Welcome to Jane's world. Human Jane. Sixteen years old, with a well-meaning but distant and very rich mother, no father, and a group of friends that makes your enemies look like valentines, she lacks two of the biggest factors that give life value: love, and a sense of identity.
Until she sees Silver singing and playing his guitar on the street. They have instant chemistry, and soon, a companionship that brings Jane the first joy she's known. But Silver is a robot. A robot rock star. Part of a line of robots so superior to humans in creativity that human artists are threatened to become obsolete. Silver isn't just an amazing musician. He gives Jane the kind of compassion and unconditional love that only great spiritual teachers are capable of. And in a way, he does become that for her. What happens though, when real men become threatened by the Silvers popping up? Who wins in the struggle between compassion and cruelty?
Bob Dylan recently said that the point of a song is to make listeners feel their emotions. What I love about Tanith Lee is that not only do the concepts in her stories stay with you long after the book's back on the shelf, but her sentences move in a way that makes you look inside yourself while you're reading the words on the page. I WAS Jane when I read this. Falling in love with a musician man robot.
Then why not five stars instead of four? I was tempted- but there were some things I couldn't get past. The unevenness, for example. This book has dialogue that will make you laugh and then break your heart. But some of it also sounds like a bad soap opera. Lee uses some futuristic terms that aren't properly explained, and we don't get a clearly detailed city that the characters are inhabiting. It's as if we're walking around in a haze, hearing about this city but not being able to see it.
But after I'd wiped away all my tears after finishing this book (you will need Kleenex- trust me), I thought, "Will humans and robots really become soul mates in the future?" And if an author can seriously make you wonder about this, she is brilliant.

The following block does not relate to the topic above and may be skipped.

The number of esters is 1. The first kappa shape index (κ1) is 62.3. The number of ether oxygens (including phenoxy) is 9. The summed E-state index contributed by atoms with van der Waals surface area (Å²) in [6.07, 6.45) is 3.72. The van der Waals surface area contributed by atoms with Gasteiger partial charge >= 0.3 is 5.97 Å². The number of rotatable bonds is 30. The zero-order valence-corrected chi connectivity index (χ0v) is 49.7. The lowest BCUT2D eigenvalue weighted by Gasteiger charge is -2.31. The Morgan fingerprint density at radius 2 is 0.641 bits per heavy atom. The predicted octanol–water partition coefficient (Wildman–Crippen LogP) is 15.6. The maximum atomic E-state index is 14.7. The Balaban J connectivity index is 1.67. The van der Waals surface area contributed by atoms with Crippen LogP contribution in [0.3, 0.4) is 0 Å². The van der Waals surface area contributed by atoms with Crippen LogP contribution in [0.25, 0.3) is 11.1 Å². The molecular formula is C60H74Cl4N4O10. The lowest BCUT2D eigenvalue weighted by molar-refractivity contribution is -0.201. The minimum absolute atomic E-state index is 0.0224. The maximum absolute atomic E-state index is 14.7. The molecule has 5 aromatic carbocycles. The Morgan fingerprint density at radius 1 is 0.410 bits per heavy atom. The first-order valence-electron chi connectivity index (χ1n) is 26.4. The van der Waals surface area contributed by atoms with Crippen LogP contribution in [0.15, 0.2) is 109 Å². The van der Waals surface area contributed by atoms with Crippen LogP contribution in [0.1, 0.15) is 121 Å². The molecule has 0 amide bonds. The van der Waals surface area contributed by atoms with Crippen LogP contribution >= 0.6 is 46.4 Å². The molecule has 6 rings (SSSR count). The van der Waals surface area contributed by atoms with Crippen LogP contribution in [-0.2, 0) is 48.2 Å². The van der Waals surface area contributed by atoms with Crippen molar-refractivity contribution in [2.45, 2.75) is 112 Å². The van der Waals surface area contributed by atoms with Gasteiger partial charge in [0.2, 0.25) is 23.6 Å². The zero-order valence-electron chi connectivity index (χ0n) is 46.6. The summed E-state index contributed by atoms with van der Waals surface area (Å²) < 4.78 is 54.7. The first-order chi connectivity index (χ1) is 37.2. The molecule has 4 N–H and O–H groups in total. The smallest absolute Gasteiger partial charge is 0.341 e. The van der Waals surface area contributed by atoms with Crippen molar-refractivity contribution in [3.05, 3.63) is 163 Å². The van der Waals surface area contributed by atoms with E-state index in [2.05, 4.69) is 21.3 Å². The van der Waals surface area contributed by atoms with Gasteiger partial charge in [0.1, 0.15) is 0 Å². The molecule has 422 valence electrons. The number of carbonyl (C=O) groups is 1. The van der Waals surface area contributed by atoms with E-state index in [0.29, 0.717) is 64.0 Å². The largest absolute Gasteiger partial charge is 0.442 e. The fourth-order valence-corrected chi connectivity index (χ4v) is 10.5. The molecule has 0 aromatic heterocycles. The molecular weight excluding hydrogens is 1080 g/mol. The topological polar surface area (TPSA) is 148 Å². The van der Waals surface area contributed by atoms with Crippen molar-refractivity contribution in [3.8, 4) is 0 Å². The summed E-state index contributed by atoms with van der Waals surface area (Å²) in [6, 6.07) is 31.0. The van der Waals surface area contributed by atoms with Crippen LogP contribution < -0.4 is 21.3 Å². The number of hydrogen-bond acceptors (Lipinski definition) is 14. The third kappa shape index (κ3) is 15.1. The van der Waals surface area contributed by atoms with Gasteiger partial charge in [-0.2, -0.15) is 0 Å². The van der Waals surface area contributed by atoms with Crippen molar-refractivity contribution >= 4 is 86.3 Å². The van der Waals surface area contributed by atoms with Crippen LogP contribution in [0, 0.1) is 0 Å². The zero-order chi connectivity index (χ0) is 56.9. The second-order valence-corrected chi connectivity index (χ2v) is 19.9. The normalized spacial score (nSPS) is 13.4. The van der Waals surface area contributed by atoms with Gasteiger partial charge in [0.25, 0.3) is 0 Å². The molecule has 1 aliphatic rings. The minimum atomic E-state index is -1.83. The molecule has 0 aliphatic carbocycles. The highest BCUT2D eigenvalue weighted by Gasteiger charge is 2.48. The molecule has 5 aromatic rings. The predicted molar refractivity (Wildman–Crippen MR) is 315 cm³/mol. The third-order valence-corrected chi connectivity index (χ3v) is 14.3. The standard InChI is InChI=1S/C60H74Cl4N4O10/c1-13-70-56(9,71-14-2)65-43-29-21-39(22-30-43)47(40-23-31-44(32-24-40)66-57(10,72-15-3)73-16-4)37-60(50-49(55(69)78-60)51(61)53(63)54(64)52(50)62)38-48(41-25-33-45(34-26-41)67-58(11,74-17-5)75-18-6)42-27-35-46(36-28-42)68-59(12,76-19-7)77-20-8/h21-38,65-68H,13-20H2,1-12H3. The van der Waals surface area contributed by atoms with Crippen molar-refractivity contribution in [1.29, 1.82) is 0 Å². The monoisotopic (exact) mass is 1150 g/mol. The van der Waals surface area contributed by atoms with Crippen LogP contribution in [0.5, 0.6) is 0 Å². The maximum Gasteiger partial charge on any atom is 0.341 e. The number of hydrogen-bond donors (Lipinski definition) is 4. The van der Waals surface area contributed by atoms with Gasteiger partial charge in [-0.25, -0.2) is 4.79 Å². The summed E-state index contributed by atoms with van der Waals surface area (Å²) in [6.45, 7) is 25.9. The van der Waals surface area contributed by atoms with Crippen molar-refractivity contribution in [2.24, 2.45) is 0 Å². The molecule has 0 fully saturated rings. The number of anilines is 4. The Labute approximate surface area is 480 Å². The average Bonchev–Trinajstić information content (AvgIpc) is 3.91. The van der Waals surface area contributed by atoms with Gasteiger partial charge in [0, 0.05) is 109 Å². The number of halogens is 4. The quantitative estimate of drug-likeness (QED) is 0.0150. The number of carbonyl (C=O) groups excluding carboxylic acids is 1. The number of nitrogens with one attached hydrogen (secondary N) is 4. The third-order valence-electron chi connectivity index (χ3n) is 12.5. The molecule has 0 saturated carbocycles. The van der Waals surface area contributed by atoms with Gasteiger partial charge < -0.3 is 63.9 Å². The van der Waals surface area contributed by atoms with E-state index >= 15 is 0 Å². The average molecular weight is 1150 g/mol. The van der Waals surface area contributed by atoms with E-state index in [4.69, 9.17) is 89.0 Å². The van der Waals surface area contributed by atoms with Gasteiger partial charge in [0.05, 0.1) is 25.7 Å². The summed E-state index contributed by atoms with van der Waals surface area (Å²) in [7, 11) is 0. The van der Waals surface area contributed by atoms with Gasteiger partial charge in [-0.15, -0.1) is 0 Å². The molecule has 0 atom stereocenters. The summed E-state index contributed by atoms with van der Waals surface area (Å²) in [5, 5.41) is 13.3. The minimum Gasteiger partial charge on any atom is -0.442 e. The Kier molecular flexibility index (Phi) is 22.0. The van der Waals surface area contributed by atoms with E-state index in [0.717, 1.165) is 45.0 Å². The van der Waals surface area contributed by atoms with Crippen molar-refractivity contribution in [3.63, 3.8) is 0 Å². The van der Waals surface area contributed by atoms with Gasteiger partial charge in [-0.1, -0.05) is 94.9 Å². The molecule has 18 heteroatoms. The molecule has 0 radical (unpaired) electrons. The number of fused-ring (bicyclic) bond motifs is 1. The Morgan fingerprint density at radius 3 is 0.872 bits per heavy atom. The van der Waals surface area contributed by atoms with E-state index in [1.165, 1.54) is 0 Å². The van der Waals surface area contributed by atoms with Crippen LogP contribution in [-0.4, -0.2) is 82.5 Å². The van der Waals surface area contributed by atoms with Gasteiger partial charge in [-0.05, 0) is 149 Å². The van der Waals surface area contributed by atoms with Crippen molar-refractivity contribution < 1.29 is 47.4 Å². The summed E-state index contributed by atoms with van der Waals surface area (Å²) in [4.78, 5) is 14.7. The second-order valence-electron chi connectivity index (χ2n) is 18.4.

I can't resist fairy tale retellings- and this one is dark, juicy, and deep.
Reading Tanith Lee is like walking into a deserted but gorgeous park whe...more
I can't resist fairy tale retellings- and this one is dark, juicy, and deep.
Reading Tanith Lee is like walking into a deserted but gorgeous park when the sun's going. You're simultaneously taking in the surroundings and battling fear because it's going to be too dark soon to see the garter snakes crawling on the ground.
And with Lee- this fear (and awe) comes not just because she's a master of mood, but because of the questions that come into your mind after reading her.
The tales covered and Lee's titles:
1. The Pied Piper/The Paid Piper 2. Snow White/Red as Blood 3. Rapunzel/The Golden Rope 4. The Frog Prince/The Princess and her Future 5. Sleeping Beauty/Thorns 6. Cinderella/ When the Clock Strikes 7. Little Red Riding Hood/ Wolfland 8. Black as Ink/ Swan Lake 9. Beauty and the Beast/Beauty
I really admired how how Lee used chronology in setting these stories. The Paid Piper is set in pagan times, Red as Blood during early Christianity, the stories in the middle from the seventeenth through twentieth centuries, and Beauty in the future. And a couple in Asia instead of Europe.
I'm only going to talk about the three stories that really stayed with me. Almost all the stories were excellent. Her Rapunzel and Snow White just couldn't hold my attention span though- since there was so MUCH imagery that it washed out all plot.